They Took Offense

They Took Offense

He went away from there and came to his hometown, and his disciples followed him. And on the Sabbath he began to teach in the synagogue, and many who heard him were astonished, saying, “Where did this man get these things? What is the wisdom given to him? How are such mighty works done by his hands? Is not this the carpenter, the son of Mary and brother of James and Joses and Judas and Simon? And are not his sisters here with us?” And they took offense at him. (Mark 6:1-3)

People were regularly offended by Jesus. It was not because He conducted himself in a way that was inappropriate. Jesus never behaved improperly. There was never a time where He failed to give to every man and woman what belonged to them. There has never been anyone in all of history as kind and considerate of others as Jesus was. There has never been anyone more interested in the welfare of others as Jesus was. His entire life was one of service to others. As Peter summed up his life, He went about doing good (Acts 10:38)

Yet, in spite of this, people were often offended by Him. Why?

The passage above gives us one answer: he had wisdom others lacked. His wisdom so far exceeded that of the teachers of His day—remember how we are told more than once that his teachings were astonishing or how he taught with authority, unlike the scribes—that they were not able to bear it. You might think that they would have been happy to receive one so wise, but the world just does not work that way. People seem to resent the wisdom of others.

His advantages in early life seemed to be few. You could hardly expect one with such wisdom to come from the position that His parents occupied. But He did. Not knowing that He came from God, the world could not give the answer. They either had to accept His wisdom regardless of His environment or pronounce Him mad. They refused to accept it.

Just before his death, Jesus told his disciples that even they would be offended because of Him. Then saith Jesus unto them, All ye shall be offended because of me this night; for it is written, I will smite the shepherd, and the sheep of the flock shall be scattered abroad. (Mt 26:31 KJV) They were about to face the greatest test of their lives. For the past three years, they had Jesus with them to meet their problems. They would not have him anymore. That very night, their enemies would take their Master and kill him. They would not be satisfied with that, but would continue to be his followers. His disciples would not understand what was happening. He had taught them that this must happen, but they did not understand. They were still thinking of Messiah as a warlord who would overthrow the Romans. Thing were not working out exactly as they had expected to say the least. The world was suddenly, drastically changing for these men.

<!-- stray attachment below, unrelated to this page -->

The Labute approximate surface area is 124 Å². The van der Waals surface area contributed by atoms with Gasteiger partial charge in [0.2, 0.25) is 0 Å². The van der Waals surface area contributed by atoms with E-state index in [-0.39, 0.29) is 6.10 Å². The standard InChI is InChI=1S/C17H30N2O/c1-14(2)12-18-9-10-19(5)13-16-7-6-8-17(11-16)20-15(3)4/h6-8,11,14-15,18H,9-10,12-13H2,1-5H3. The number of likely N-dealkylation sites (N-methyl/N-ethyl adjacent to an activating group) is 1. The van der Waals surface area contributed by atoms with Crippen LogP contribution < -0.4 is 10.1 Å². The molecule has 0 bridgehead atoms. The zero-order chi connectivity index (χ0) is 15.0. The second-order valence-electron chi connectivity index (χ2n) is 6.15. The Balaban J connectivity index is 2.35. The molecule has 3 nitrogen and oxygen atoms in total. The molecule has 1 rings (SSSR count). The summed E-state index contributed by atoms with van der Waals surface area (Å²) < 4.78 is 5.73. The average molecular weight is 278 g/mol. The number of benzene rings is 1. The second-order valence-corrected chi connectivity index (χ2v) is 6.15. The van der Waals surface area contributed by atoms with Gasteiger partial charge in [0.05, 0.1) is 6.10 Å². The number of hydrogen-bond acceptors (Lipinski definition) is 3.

The prophet Isaiah predicted that Christ would be a rock of offense and a stone of stumbling (Is 8:14). Peter quotes that passage and adds, They stumble because they disobey the word (1 Pet 2:8) in talking about Jesus’ rejection by his people. They were not willing to bear it. To believe Christ was to discard their old law and accept Him. This would destroy their customs, rituals and preeminence. It would make the Gentile nations equal to them. They were not ready to give up all this, so they were offended.

The word “offended” in Scripture refers literally to a stumbling block or falling down. It does not mean, necessarily, that they became angry, though people often did. They were not willing to accept his teaching. It was more than they wanted. They stumbled because of it.

People are still offended by Jesus even inside the church. Some things he requires we would rather not have. He wants us to give our lives to him; often, we would rather give the devil a portion of our lives. The demands of the Lord press upon us and we are offended. It is not that we do not know what the Lord wants of us and expects of us. We are offended because we would rather have our own way. But Jesus provides no reward for having our own way; we are offended. We seem to want to accuse him of being harsh and demanding too much. Perhaps he is not aware of our position in life. When we really think about it, we know that the Lord has every right to expect much from us. But our spirit within us still rises up in rebellion; we stumble, we are offended.

We must understand: Jesus is our friend. More than a friend, He is our savior. What He did for us we are unable to describe. What He will do for us is beyond our comprehension. We have no right to become offended because of what He demands of us. We should love Him and long for opportunities to do what He wills. We should instead ask, “Lord, what more can we do for you?”


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